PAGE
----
This year, TSA will continue to focus on increasing participation in TSA Pre✓® with the goal of providing expedited screening to a majority of the traveling public. We plan to accomplish this by identifying and enrolling more low-risk populations, expanding participation to additional U.S. and foreign airlines, exploring potential opportunities to leverage private sector capabilities and expertise in the TSA Pre✓® application process, and offering additional opportunities for enrollment in TSA Pre✓®.

Risk Based Security

RBS enhancements do not stop with prescreening through TSA Pre✓®.  Beyond efforts like TSA Pre✓®, RBS screening at checkpoints includes real time threat assessments through the deployment of behavior detection techniques, explosives detection canines and explosive trace detection equipment, and risk-based physical screening utilizing differentiated screening procedures and technology applications.

RBS is not a standalone program, but a strategic application of intelligence-driven risk mitigation principles that moves away from the one-size-fits-all approach to security.  TSA will continue to focus on applying our risk-based security approaches to other aspects of transportation security, including checked baggage, air cargo, regulatory compliance, and Federal Air Marshal deployments. 

Industry Engagement

Our industry and stakeholder partners are vital to TSA’s ability to implement risk-based security into every area of transportation security. Cooperation with and engagement by these partners was essential in helping TSA establish and expand the TSA Pre✓® program across the aviation sector.  Airlines worked with us to update their systems to handle new requirements, such as TSA Pre✓® interconnectivity and boarding pass markings.  Our airport partners also worked with us to reconfigure checkpoint space to accommodate a TSA Pre✓® lane for passengers. To date, TSA has expanded the program to 10 domestic and one foreign airline at 125 airports nationwide, and continues to partner with industry to add partners and innovations to the program.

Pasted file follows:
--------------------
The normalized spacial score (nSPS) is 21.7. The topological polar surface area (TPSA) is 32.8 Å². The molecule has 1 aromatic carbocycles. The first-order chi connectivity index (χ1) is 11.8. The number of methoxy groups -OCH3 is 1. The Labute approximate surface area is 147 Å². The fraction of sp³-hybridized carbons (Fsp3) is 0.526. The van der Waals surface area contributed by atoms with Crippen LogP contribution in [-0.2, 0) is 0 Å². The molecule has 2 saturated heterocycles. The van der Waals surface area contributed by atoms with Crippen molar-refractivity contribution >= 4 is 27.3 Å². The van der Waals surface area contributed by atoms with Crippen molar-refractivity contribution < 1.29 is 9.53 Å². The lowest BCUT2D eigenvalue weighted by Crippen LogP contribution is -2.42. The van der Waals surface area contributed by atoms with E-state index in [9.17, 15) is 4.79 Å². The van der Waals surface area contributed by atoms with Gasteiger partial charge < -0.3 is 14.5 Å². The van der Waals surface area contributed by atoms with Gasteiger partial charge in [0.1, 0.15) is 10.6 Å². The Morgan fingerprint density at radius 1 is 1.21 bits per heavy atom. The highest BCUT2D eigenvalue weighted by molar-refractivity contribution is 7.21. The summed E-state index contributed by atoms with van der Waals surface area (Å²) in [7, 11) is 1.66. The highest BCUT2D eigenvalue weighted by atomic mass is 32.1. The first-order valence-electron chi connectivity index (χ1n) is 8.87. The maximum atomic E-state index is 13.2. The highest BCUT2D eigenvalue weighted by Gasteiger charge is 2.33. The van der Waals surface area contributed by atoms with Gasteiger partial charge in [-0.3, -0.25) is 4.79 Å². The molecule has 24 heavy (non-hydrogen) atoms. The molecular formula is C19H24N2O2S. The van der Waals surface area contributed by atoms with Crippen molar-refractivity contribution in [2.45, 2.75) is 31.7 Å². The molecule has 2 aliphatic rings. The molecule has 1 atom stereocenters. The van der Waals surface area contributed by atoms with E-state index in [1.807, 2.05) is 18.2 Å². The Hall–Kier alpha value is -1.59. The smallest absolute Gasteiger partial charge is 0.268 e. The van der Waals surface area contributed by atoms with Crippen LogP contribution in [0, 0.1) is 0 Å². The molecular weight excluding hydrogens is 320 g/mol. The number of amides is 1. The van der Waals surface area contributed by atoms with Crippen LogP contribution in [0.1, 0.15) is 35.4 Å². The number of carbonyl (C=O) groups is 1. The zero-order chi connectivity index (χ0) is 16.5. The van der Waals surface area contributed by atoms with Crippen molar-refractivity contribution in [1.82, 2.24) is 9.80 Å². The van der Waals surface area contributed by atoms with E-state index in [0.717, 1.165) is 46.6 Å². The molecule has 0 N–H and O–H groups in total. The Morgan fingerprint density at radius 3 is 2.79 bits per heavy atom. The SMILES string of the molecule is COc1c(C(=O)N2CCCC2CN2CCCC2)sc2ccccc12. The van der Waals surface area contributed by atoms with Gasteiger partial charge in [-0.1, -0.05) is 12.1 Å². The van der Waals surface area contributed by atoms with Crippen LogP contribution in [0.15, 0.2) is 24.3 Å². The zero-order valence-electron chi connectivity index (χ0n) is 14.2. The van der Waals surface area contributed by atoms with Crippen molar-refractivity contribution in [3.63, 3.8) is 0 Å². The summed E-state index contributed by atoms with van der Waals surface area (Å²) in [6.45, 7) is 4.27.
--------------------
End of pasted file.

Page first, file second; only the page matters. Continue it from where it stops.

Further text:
TSA’s goal of increasing the number of passengers who receive expedited screening can only be accomplished through continued collaboration with industry stakeholders.  We must develop a collaborative governance strategy between TSA and the private sector as we are asking them to invest their resources to realize risk-based strategy-driven changes.  Recent market research conducted by the U.S. Travel Association indicates that more than 15 million travelers are willing to enroll in TSA Pre✓®, and we believe private sector involvement can significantly increase that enrollment potential.

OIG Report

The DHS Office of Inspector General (OIG) recently concluded an audit of TSA Pre✓® and made 17 recommendations, of which 13 are resolved but open.  TSA is working to address the OIG’s recommendations, such as working with the DHS Office of Policy and CBP to establish a common definition for identifying “lower-risk” travelers and low-risk trusted travelers across the Department for consistency in application across all DHS vetting programs. The OIG also recommended that TSA work to improve communications about TSA Pre✓® to the public, as multiple avenues for access to TSA Pre✓® can be confusing.  TSA is working with OIG to address the intent of the outstanding recommendations, and further improve the program’s security and access for the traveling public.

Conclusion

TSA plays an important role in partnership with airports and airlines in securing access to our Nation’s airports, and is committed to fielding responsive, risk-based solutions that can enhance our current security posture.  I want to thank the subcommittee for your interest in this important issue and your support as we consider recommendations and future changes to improve aviation and airport security nationwide.  Thank you for the opportunity to testify today, I look forward to your questions.